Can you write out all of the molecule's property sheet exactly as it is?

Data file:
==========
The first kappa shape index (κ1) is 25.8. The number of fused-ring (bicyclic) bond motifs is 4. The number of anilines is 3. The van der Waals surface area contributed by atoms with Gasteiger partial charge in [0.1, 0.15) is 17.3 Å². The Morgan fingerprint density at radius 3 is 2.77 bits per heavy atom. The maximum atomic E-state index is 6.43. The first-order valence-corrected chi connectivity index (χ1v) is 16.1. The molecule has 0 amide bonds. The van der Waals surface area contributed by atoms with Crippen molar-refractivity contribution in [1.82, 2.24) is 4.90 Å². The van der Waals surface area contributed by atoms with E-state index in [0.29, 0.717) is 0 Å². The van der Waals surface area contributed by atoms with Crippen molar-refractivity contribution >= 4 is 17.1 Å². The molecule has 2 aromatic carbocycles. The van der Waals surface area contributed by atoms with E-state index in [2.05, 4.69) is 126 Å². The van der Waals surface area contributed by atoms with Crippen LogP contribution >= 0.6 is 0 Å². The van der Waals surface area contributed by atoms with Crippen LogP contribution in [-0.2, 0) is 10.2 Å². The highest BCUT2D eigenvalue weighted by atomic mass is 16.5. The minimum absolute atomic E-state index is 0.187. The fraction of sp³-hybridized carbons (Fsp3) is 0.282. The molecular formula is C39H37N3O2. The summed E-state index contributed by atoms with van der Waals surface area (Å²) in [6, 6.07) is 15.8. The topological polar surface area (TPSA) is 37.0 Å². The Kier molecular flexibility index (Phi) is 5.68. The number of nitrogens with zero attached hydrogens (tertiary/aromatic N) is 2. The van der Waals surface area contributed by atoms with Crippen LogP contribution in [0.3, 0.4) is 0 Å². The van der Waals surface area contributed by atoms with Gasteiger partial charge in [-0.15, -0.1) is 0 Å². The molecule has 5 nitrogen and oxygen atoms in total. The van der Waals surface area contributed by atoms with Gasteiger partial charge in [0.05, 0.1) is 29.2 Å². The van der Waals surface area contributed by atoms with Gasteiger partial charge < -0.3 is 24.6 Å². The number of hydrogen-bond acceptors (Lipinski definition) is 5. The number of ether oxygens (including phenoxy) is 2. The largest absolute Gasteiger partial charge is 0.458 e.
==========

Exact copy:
The first kappa shape index (κ1) is 25.8. The number of fused-ring (bicyclic) bond motifs is 4. The number of anilines is 3. The van der Waals surface area contributed by atoms with Gasteiger partial charge in [0.1, 0.15) is 17.3 Å². The Morgan fingerprint density at radius 3 is 2.77 bits per heavy atom. The maximum atomic E-state index is 6.43. The first-order valence-corrected chi connectivity index (χ1v) is 16.1. The molecule has 0 amide bonds. The van der Waals surface area contributed by atoms with Crippen molar-refractivity contribution in [1.82, 2.24) is 4.90 Å². The van der Waals surface area contributed by atoms with E-state index in [0.29, 0.717) is 0 Å². The van der Waals surface area contributed by atoms with Crippen molar-refractivity contribution >= 4 is 17.1 Å². The molecule has 2 aromatic carbocycles. The van der Waals surface area contributed by atoms with E-state index in [2.05, 4.69) is 126 Å². The van der Waals surface area contributed by atoms with Crippen LogP contribution >= 0.6 is 0 Å². The van der Waals surface area contributed by atoms with Crippen LogP contribution in [-0.2, 0) is 10.2 Å². The highest BCUT2D eigenvalue weighted by atomic mass is 16.5. The minimum absolute atomic E-state index is 0.187. The fraction of sp³-hybridized carbons (Fsp3) is 0.282. The molecular formula is C39H37N3O2. The summed E-state index contributed by atoms with van der Waals surface area (Å²) in [6, 6.07) is 15.8. The topological polar surface area (TPSA) is 37.0 Å². The Kier molecular flexibility index (Phi) is 5.68. The number of nitrogens with zero attached hydrogens (tertiary/aromatic N) is 2. The van der Waals surface area contributed by atoms with Crippen LogP contribution in [0.3, 0.4) is 0 Å². The van der Waals surface area contributed by atoms with Gasteiger partial charge in [-0.15, -0.1) is 0 Å². The molecule has 5 nitrogen and oxygen atoms in total. The van der Waals surface area contributed by atoms with Gasteiger partial charge in [0.05, 0.1) is 29.2 Å². The van der Waals surface area contributed by atoms with Gasteiger partial charge < -0.3 is 24.6 Å². The number of hydrogen-bond acceptors (Lipinski definition) is 5. The number of ether oxygens (including phenoxy) is 2. The largest absolute Gasteiger partial charge is 0.458 e.